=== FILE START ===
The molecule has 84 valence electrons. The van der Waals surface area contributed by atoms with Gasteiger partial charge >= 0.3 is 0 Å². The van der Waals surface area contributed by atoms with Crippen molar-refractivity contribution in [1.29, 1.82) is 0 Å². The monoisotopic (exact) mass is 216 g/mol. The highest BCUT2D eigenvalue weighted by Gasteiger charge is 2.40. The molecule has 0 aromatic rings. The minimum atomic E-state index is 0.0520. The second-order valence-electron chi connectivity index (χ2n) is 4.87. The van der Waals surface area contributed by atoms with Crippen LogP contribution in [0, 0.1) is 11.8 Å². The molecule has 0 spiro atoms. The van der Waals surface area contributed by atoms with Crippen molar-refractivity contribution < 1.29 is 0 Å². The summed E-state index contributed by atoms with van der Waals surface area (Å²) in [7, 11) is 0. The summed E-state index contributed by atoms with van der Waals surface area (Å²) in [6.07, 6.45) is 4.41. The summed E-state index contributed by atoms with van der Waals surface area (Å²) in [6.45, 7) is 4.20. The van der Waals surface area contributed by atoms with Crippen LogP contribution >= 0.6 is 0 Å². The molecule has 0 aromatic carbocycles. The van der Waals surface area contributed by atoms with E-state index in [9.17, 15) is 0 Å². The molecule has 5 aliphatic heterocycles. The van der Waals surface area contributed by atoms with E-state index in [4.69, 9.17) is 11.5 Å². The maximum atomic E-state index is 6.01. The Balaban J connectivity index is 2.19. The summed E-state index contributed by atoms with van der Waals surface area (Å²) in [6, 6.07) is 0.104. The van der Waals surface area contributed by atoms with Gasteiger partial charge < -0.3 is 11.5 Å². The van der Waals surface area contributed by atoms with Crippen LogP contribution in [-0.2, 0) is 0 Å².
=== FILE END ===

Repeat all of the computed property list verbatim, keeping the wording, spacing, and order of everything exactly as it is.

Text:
The molecule has 84 valence electrons. The van der Waals surface area contributed by atoms with Gasteiger partial charge >= 0.3 is 0 Å². The van der Waals surface area contributed by atoms with Crippen molar-refractivity contribution in [1.29, 1.82) is 0 Å². The monoisotopic (exact) mass is 216 g/mol. The highest BCUT2D eigenvalue weighted by Gasteiger charge is 2.40. The molecule has 0 aromatic rings. The minimum atomic E-state index is 0.0520. The second-order valence-electron chi connectivity index (χ2n) is 4.87. The van der Waals surface area contributed by atoms with Crippen LogP contribution in [0, 0.1) is 11.8 Å². The molecule has 0 spiro atoms. The van der Waals surface area contributed by atoms with Crippen molar-refractivity contribution < 1.29 is 0 Å². The summed E-state index contributed by atoms with van der Waals surface area (Å²) in [7, 11) is 0. The summed E-state index contributed by atoms with van der Waals surface area (Å²) in [6.07, 6.45) is 4.41. The summed E-state index contributed by atoms with van der Waals surface area (Å²) in [6.45, 7) is 4.20. The van der Waals surface area contributed by atoms with Crippen LogP contribution >= 0.6 is 0 Å². The molecule has 0 aromatic carbocycles. The van der Waals surface area contributed by atoms with E-state index in [9.17, 15) is 0 Å². The molecule has 5 aliphatic heterocycles. The van der Waals surface area contributed by atoms with E-state index in [4.69, 9.17) is 11.5 Å². The maximum atomic E-state index is 6.01. The Balaban J connectivity index is 2.19. The summed E-state index contributed by atoms with van der Waals surface area (Å²) in [6, 6.07) is 0.104. The van der Waals surface area contributed by atoms with Gasteiger partial charge < -0.3 is 11.5 Å². The van der Waals surface area contributed by atoms with Crippen LogP contribution in [-0.2, 0) is 0 Å².